Nemcova v Fairfield Rents Limited  UKUT 303 (LC)
With over 80,000 British homeowners already trying to boost their income by advertising their properties on short term rental websites such as Airbnb, and with numbers expected to rise significantly over the next year, the recent case of
Nemcova v Fairfield Rents Limited  UKUT 303 sends a warning shot to the short stay rental market that such lettings could land them in hot water with their landlord.
The case of Nemcova v Fairfield Rents Limited involved a long leasehold flat in London. Although the lease did not contain any restrictions on subletting it did contain a covenant that the flat could not be used for any illegal or immoral purpose or any purpose whatsoever other than as “a private residence”. Ms Nemcova advertised the flat on the short term rental platform, Airbnb, and a series of short term lettings had been entered into, mainly with business men working in London. Ms Nemcova did stay in the property herself from time to time and paid all council tax and utility bills. The freeholder of Ms Nemcova’s block of flats argued that by letting the flat on Airbnb, Ms Nemcova was in breach of the covenants not to use the flat other than as “a private residence”.
The Upper Tribunal stated that there must be a degree of permanence for the property to be used as a private residence and this would require the occupier living in the property for more than a few nights of the week or for a weekend. It could not be said that where an occupier stays in the property for a matter of days, and then leaves, they were using it as their private residence. The problem was that the occupation was transient and the occupier was using the property in the same way as they would use a hotel room. As such, the Upper Tribunal decided that the tenant had breached the user covenant in the lease by allowing the short stays.
As with any case involving interpretation of a legal document the Upper Tribunal stressed that the case turned on its facts and the precise wording of the lease. However, the decision may assist landlords and managing agents who are receiving complaints from residents of their building about Airbnb lettings that are happening on their doorstep (especially in London following a relaxation of rules which mean Londoners renting out their homes for less than 90 consecutive nights no longer have to apply for planning permission). Any landlord who finds themselves in this position should carefully review the terms of the lease. This case sets a precedent that the landlord could take enforcement action against the tenant, with the ultimate sanction being that it can obtain possession of the property via forfeiture of the lease. Even if there is no user clause restricting the use of the property to a private residence, the practice could, in certain circumstances, be in breach of the subletting provisions of the lease or any covenant against using the premises for business purposes. The landlord may, depending on the terms of the other leases, even be able recover the costs of enforcement action from the other leaseholders.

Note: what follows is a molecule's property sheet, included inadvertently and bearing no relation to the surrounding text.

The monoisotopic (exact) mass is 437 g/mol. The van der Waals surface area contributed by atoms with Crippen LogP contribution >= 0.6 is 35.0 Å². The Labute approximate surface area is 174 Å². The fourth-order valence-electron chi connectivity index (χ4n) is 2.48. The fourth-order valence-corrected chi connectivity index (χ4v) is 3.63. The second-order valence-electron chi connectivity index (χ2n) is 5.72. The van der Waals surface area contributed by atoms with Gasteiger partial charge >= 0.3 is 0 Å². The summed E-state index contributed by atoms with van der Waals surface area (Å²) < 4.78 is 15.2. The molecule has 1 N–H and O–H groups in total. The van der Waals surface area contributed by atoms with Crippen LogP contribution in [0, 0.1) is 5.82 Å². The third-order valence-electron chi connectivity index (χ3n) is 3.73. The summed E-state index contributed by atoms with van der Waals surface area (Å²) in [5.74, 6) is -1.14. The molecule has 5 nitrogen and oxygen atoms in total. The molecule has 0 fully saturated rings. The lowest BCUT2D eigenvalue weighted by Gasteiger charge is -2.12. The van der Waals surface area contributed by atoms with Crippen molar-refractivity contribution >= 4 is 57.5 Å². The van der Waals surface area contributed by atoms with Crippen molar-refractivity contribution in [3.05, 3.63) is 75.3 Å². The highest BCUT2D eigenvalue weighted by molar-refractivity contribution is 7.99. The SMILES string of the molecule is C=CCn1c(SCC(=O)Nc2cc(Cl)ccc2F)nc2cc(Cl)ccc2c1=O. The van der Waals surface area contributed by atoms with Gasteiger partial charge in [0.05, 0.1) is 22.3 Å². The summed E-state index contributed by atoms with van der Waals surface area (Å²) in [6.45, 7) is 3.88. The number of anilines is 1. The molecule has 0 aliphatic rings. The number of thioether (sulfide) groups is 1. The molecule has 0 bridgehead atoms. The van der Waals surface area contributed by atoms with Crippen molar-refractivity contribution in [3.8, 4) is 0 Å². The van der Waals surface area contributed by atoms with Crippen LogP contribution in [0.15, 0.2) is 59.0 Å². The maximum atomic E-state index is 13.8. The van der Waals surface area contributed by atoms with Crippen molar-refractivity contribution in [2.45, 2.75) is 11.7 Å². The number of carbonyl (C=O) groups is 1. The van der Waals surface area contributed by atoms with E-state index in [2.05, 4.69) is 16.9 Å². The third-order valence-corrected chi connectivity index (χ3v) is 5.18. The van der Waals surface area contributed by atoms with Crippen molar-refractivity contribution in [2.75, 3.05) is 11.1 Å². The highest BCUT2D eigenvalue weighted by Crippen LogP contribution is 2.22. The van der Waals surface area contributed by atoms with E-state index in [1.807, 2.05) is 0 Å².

Developers who are selling residential flats off plan and want to avoid potential purchasers being put off by the thought that they may have transient neighbours, might wish to consider including additional covenants in the new leases that prevent the property from being underlet for short periods of time.
From a leaseholders perspective, the case puts another obstacle in the way of deriving an income stream from the short stay rental market. Not only could the letting be an invalidation of the terms of their mortgage (meaning that, in the worst case scenario the lender could ask for a full repayment of the loan) and a breach of the terms of their insurance policy (meaning that claims, even unrelated to Airbnb lettings, could be refused), such type of lettings could be a breach of the user clause in their lease which is capable of being enforced by the landlord. This is in addition to the “red tape” which needs to be adhered to such as compliance with health and safety legislation and declaring the rental income to HMRC. It is worth bearing in mind that the government’s £1,000 tax break for Airbnb landlords announced in last April’s budget does not come into force until April 2017 and so, for the time being, any income from Airbnb type lettings needs to be declared.
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